Just as Puritans believed in the reality and existence of God, they also believed in the reality and existence of the devil. They believed that the devil existed, and that he had a powerful, direct influence on the lives of everyone on earth. Because of this belief, came the belief that witches and other forms of evil spirits existed (incubi, succubi, demons, etc.) Reverend Hale, a man of god, was also well-learned in the "demonic arts" as he calls them, and has researched and studied deeply on all of the forms and ways that devil can manifest itself in the lives of people. He was the local expert on witchcraft and other such evil possessions and influences.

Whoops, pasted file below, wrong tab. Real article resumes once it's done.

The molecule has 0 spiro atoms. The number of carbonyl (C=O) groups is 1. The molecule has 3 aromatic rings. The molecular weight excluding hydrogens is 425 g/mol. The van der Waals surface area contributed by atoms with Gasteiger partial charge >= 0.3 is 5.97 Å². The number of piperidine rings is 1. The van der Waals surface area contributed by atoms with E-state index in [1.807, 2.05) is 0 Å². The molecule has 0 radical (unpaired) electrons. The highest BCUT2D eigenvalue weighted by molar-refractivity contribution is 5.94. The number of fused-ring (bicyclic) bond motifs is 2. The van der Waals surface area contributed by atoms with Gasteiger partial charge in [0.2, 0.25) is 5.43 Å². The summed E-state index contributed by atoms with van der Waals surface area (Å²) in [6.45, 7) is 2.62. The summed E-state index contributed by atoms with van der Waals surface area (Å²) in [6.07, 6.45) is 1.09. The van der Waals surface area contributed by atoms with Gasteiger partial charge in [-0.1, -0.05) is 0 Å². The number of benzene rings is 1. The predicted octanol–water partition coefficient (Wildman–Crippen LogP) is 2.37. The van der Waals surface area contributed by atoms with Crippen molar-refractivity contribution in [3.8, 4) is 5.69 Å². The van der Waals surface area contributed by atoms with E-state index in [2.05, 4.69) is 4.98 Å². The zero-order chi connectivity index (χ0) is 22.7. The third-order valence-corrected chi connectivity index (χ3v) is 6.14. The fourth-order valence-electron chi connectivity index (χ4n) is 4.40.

Hale's expertise on the devil gave him credibility and respect in his life; he was called upon all over the place to come and visit their towns and give his expert opinion. It made him feel quite spiffy to be honest with you, that he was so revered and respected. The weight of his word carried a heavy and powerful influence; if he declared witchcraft existed, people listened and acted accordingly. Thus, Hale carried great power. It gave him a little bit of an ego, but as you will see as the play continues, in the end he is a humbled, contrite man who regrets that he so quickly jumped to the conclusion of witchcraft in Salem. I hope that those thoughts helped; good luck!